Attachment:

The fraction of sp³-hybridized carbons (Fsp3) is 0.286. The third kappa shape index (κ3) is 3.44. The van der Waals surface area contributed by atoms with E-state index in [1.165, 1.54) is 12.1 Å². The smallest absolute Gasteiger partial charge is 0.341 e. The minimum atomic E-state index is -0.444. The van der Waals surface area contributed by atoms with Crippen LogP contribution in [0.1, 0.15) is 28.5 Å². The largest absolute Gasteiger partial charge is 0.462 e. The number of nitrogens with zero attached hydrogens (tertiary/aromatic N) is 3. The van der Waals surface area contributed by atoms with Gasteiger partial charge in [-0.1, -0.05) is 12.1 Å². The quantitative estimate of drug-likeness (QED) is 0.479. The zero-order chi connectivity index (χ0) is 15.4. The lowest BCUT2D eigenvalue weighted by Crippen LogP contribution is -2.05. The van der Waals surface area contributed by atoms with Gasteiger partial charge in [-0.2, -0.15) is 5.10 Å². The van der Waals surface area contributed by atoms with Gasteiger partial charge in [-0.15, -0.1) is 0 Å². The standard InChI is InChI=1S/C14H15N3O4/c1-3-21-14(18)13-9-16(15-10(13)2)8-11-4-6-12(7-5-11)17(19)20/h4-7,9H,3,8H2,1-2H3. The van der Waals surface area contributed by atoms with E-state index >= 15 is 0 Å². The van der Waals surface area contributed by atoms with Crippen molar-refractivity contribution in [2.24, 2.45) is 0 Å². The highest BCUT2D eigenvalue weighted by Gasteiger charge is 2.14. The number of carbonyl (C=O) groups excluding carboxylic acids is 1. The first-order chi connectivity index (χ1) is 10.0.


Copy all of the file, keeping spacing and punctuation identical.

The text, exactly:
The fraction of sp³-hybridized carbons (Fsp3) is 0.286. The third kappa shape index (κ3) is 3.44. The van der Waals surface area contributed by atoms with E-state index in [1.165, 1.54) is 12.1 Å². The smallest absolute Gasteiger partial charge is 0.341 e. The minimum atomic E-state index is -0.444. The van der Waals surface area contributed by atoms with Crippen LogP contribution in [0.1, 0.15) is 28.5 Å². The largest absolute Gasteiger partial charge is 0.462 e. The number of nitrogens with zero attached hydrogens (tertiary/aromatic N) is 3. The van der Waals surface area contributed by atoms with Gasteiger partial charge in [-0.1, -0.05) is 12.1 Å². The quantitative estimate of drug-likeness (QED) is 0.479. The zero-order chi connectivity index (χ0) is 15.4. The lowest BCUT2D eigenvalue weighted by Crippen LogP contribution is -2.05. The van der Waals surface area contributed by atoms with Gasteiger partial charge in [-0.2, -0.15) is 5.10 Å². The van der Waals surface area contributed by atoms with Gasteiger partial charge in [-0.15, -0.1) is 0 Å². The standard InChI is InChI=1S/C14H15N3O4/c1-3-21-14(18)13-9-16(15-10(13)2)8-11-4-6-12(7-5-11)17(19)20/h4-7,9H,3,8H2,1-2H3. The van der Waals surface area contributed by atoms with E-state index >= 15 is 0 Å². The van der Waals surface area contributed by atoms with Crippen molar-refractivity contribution in [2.24, 2.45) is 0 Å². The highest BCUT2D eigenvalue weighted by Gasteiger charge is 2.14. The number of carbonyl (C=O) groups excluding carboxylic acids is 1. The first-order chi connectivity index (χ1) is 10.0.